The theft of intellectual property is a common occurrence in today’s  world.   It is receiving more and more attention as the U.S. economy continues to provide a large portion of the world’s intellectual property including computer software, mobile applications, music, and website content.  In fact, U.S. Immigration and Customs Enforcement has an Intellectual Property Theft Enforcement Team that monitors and fights current trends in intellectual property theft.  The FBI also runs an array of initiatives and operations, including the anti-piracy warning seal you see on movies, to fight intellectual property theft.  The take away here is that intellectual property theft is big business for thieves around the world.

Intellectual property is defined by the World Intellectual Property Organization as “creations of the mind: inventions, literary and artistic works, and symbols, names, images, and designs used in commerce.”  Some examples of copyrighted intellectual property include literary works, plays, films, music, artwork, computer software, video games, and mobile applications.  It is likely that your own business has intellectual property you are not aware of.  Business logos, names, color schemes, even a slogan, can be trademarked.  Does your business have trade secrets that give it a competitive edge in the market place?  Trade secrets are also intellectual property that must be protected by the business with good internal security and non-disclosure statements signed by employees.  This is why it is so important for a business to have non-compete and non-disclosure statements to proactively prevent the theft of that business’s intellectual property.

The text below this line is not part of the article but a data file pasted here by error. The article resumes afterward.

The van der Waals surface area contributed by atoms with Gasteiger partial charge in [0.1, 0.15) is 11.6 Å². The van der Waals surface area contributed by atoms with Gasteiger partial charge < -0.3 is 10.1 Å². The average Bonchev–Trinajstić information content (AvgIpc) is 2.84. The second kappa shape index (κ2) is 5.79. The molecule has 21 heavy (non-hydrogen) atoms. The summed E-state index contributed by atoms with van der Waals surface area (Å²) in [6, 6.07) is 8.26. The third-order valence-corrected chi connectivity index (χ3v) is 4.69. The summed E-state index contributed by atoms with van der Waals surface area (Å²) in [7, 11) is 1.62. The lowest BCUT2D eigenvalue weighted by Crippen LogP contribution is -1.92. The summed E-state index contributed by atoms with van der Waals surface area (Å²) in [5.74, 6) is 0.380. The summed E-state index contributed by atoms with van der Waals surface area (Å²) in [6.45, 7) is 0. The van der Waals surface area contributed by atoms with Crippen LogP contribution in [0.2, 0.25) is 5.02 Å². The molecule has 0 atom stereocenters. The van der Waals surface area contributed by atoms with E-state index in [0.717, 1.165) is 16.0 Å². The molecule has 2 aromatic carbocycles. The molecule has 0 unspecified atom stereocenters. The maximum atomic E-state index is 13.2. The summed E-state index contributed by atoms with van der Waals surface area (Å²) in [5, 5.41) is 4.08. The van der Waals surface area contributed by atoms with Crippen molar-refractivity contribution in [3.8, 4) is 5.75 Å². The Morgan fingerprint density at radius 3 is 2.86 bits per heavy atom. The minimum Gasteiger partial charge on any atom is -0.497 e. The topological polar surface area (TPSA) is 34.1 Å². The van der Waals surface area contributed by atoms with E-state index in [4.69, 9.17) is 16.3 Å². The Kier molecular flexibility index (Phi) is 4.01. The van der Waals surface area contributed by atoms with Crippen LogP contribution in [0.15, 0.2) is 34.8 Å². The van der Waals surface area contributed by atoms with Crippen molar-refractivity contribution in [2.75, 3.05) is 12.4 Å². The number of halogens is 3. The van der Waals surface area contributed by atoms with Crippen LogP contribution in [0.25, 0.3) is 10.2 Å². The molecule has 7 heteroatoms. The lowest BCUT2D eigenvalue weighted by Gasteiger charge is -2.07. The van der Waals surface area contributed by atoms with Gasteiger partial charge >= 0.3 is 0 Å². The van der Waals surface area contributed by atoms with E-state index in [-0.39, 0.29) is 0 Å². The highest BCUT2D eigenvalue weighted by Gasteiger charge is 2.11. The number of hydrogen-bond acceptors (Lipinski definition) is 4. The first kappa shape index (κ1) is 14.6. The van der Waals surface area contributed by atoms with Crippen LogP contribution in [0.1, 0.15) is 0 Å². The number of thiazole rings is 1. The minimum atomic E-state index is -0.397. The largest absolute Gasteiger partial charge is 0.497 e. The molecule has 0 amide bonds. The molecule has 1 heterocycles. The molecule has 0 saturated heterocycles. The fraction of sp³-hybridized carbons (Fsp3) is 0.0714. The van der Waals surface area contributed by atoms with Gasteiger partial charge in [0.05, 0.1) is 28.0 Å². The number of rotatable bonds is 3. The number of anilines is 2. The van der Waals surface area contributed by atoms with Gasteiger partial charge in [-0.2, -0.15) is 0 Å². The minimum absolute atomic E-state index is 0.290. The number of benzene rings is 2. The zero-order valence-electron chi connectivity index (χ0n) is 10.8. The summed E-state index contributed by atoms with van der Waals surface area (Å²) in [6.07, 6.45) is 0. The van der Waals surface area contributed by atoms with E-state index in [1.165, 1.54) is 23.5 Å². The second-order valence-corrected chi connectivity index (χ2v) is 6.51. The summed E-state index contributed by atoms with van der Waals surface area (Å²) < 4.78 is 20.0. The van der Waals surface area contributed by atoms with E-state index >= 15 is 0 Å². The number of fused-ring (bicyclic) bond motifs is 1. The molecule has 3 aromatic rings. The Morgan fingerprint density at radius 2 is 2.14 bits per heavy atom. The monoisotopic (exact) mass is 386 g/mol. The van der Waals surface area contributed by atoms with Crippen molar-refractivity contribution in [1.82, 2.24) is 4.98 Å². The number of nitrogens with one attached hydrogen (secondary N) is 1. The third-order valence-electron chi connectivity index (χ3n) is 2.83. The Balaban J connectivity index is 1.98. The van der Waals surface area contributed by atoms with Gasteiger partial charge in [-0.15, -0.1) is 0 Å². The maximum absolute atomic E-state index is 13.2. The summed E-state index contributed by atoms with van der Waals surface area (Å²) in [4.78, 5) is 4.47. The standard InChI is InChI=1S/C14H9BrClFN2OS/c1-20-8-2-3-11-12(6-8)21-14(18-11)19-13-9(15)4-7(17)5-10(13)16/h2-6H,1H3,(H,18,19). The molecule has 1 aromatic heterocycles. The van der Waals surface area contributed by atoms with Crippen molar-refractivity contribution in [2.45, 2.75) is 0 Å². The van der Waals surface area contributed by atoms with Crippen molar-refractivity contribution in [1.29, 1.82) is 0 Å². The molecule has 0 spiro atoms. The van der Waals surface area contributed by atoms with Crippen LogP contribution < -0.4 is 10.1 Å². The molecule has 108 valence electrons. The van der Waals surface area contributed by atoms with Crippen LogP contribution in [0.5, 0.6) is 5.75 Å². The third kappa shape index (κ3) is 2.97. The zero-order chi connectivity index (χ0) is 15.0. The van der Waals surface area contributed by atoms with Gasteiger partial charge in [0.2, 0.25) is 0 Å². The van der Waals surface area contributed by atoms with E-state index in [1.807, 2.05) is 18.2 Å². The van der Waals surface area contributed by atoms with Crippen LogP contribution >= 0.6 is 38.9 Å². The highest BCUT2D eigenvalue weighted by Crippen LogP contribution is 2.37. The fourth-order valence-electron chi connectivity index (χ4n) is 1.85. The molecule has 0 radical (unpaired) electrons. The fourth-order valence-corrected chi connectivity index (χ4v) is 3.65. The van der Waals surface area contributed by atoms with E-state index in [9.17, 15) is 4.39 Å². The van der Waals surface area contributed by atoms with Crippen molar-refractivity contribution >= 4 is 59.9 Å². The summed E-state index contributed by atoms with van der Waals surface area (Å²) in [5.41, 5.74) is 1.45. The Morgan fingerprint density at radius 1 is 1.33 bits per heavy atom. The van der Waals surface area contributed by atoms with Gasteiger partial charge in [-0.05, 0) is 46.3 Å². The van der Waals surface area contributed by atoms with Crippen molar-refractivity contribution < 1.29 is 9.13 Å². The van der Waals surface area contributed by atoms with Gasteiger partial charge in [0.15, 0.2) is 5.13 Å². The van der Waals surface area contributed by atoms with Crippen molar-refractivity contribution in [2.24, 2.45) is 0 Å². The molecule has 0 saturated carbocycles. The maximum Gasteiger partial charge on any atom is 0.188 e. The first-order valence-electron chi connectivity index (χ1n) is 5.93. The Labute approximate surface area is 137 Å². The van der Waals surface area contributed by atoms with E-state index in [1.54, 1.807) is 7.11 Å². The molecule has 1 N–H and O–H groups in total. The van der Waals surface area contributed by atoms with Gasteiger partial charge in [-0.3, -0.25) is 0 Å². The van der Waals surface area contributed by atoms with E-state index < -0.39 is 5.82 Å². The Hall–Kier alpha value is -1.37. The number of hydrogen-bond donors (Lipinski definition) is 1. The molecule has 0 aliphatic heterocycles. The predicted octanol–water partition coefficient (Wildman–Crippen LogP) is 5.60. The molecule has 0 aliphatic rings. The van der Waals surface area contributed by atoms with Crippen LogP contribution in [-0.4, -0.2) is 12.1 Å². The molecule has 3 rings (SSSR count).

Think about it for a moment.  Does your business create confidential products or have confidential procedures that help give you an edge over your competitors?  In today’s competitive world, there is always a danger in having employees, contractors, and clients divulge your company’s intellectual property or trade secrets or use that information to unfairly compete against you.  A business attorney can draft a customized Non-Compete Agreement for your business that will prevent former employees or contractors from competing against you by working for a competitor or starting a business in the same business field.  A Non-Disclosure Agreement will prevent former employees, contractors, or even clients from divulging sensitive or confidential information about your business.

For additional reading see below:

Business Contracting

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